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October 18, 2011
Bears try to get healthy before hosting Utah
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BERKELEY -- With the amount of players donning red jerseys early in the practice week, California head coach Jeff Tedford has been loathe to speak on the specific natures of the injuries, but with senior inside linebacker Mychal Kendricks and freshman outside linebacker David Wilkerson still in red for the second straight day -- though Kendricks was absent the sling he sported on Sunday -- and the fact that the Bears will have to contend with the third-most prolific rusher this Saturday in Utah's John White, Tedford admitted that facing the Utes rushing attack with a full compliment would be crucial.
"I'm not going to talk about injuries, who's practicing and who's not. I don't want that stuff public," Tedford said. "It's always important, for that. No doubt about it. I feel like everybody will be ready to play, but they're a very formidable opponent, as far as running the football, we have to have all our guys ready to play."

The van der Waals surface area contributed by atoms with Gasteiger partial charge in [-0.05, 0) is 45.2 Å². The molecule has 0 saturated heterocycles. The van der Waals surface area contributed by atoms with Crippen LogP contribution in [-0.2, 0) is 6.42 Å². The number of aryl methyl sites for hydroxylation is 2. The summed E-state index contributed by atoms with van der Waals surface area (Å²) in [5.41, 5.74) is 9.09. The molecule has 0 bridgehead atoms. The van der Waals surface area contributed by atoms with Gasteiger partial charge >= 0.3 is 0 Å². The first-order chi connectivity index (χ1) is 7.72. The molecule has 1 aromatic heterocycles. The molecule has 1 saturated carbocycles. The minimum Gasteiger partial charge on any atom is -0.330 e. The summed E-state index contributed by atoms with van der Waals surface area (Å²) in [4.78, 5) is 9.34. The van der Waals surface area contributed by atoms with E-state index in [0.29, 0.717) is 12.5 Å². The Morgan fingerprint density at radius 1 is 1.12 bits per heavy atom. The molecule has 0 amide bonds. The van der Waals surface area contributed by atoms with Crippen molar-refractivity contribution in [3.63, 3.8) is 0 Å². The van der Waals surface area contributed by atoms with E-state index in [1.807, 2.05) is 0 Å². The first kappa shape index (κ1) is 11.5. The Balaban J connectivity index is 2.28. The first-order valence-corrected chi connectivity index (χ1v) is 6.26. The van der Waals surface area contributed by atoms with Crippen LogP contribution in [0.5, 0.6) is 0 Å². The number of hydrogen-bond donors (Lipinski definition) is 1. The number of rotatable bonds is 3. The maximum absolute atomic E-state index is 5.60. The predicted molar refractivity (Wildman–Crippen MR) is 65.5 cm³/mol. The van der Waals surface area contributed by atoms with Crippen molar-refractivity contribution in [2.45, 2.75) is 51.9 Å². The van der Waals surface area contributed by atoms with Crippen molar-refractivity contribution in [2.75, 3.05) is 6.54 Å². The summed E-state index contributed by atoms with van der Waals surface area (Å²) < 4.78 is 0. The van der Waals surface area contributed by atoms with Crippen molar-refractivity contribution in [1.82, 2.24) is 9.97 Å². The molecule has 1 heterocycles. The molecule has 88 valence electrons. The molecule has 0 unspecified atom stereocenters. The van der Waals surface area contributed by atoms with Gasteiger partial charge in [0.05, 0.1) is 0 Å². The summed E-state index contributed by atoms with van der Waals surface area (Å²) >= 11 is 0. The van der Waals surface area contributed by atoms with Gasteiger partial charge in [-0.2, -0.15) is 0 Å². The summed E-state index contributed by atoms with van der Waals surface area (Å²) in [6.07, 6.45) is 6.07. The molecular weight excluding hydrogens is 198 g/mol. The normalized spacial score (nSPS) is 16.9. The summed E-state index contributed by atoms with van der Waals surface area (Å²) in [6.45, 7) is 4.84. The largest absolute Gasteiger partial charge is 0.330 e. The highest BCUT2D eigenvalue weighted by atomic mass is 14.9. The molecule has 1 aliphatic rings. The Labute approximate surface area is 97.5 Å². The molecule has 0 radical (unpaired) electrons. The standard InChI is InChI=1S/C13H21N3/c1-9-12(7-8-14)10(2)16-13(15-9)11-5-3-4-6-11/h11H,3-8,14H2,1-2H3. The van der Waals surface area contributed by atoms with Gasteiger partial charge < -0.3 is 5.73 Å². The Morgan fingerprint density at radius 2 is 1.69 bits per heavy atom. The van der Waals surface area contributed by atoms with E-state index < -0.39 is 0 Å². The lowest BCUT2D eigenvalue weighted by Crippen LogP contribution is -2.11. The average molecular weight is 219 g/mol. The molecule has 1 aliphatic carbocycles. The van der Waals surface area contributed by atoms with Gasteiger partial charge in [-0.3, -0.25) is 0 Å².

Cornerback Marc Anthony was also still in red, but did not have the sling that he's sported for the past week, and seemed to be moving around well. That said, it would not be too surprising if Cal still starts true freshman Stefan McClure at cornerback, given his performance last week against USC.
"He will definitely play a lot," Tedford said. "He's a great kid, a very hard worker, a high-character guy, a strong competitor that has a lot of skill to go with it, and I think you're going to see him turn into one of the special corners that we've had. We talked the other day about when Syd [Thompson] first got here against Tennessee, he had a rough day, and then bounced back and had a great career. I think Stef will do the same. Stef has a lot of ability.
"He played really well. I think there's no question that he's shown that he can play. Depending on how things shake down, he'll be in the rotation."